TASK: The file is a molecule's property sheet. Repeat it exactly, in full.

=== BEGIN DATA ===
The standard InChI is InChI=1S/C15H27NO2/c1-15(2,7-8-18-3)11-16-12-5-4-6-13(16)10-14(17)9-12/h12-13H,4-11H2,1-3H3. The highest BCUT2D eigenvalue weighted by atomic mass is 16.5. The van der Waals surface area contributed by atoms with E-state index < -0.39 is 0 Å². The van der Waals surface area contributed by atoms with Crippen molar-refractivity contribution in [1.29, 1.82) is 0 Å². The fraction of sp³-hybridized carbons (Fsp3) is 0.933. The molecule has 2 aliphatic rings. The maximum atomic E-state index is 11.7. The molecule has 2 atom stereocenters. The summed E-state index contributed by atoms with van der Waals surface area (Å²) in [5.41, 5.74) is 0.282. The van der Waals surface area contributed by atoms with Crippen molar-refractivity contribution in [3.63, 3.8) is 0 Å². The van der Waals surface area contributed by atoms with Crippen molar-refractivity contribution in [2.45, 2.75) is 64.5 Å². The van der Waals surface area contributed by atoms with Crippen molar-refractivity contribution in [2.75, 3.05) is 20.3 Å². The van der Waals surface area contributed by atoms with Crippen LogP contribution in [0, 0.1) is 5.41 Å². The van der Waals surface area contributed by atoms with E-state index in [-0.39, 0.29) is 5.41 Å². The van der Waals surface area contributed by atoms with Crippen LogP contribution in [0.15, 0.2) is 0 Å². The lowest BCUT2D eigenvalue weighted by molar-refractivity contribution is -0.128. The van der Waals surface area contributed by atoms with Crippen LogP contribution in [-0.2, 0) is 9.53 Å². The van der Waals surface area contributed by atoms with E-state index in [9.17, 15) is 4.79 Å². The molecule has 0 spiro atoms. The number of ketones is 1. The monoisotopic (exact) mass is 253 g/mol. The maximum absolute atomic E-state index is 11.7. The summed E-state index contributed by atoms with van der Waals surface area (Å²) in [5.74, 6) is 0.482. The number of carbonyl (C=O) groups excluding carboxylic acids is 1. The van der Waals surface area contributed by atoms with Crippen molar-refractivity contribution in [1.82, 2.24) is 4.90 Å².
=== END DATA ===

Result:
The standard InChI is InChI=1S/C15H27NO2/c1-15(2,7-8-18-3)11-16-12-5-4-6-13(16)10-14(17)9-12/h12-13H,4-11H2,1-3H3. The highest BCUT2D eigenvalue weighted by atomic mass is 16.5. The van der Waals surface area contributed by atoms with E-state index < -0.39 is 0 Å². The van der Waals surface area contributed by atoms with Crippen molar-refractivity contribution in [1.29, 1.82) is 0 Å². The fraction of sp³-hybridized carbons (Fsp3) is 0.933. The molecule has 2 aliphatic rings. The maximum atomic E-state index is 11.7. The molecule has 2 atom stereocenters. The summed E-state index contributed by atoms with van der Waals surface area (Å²) in [5.41, 5.74) is 0.282. The van der Waals surface area contributed by atoms with Crippen molar-refractivity contribution in [3.63, 3.8) is 0 Å². The van der Waals surface area contributed by atoms with Crippen molar-refractivity contribution in [2.45, 2.75) is 64.5 Å². The van der Waals surface area contributed by atoms with Crippen molar-refractivity contribution in [2.75, 3.05) is 20.3 Å². The van der Waals surface area contributed by atoms with Crippen LogP contribution in [0, 0.1) is 5.41 Å². The van der Waals surface area contributed by atoms with E-state index in [-0.39, 0.29) is 5.41 Å². The van der Waals surface area contributed by atoms with Crippen LogP contribution in [0.15, 0.2) is 0 Å². The lowest BCUT2D eigenvalue weighted by molar-refractivity contribution is -0.128. The van der Waals surface area contributed by atoms with Crippen LogP contribution in [-0.2, 0) is 9.53 Å². The van der Waals surface area contributed by atoms with E-state index in [9.17, 15) is 4.79 Å². The molecule has 0 spiro atoms. The number of ketones is 1. The monoisotopic (exact) mass is 253 g/mol. The maximum absolute atomic E-state index is 11.7. The summed E-state index contributed by atoms with van der Waals surface area (Å²) in [5.74, 6) is 0.482. The number of carbonyl (C=O) groups excluding carboxylic acids is 1. The van der Waals surface area contributed by atoms with Crippen molar-refractivity contribution in [1.82, 2.24) is 4.90 Å².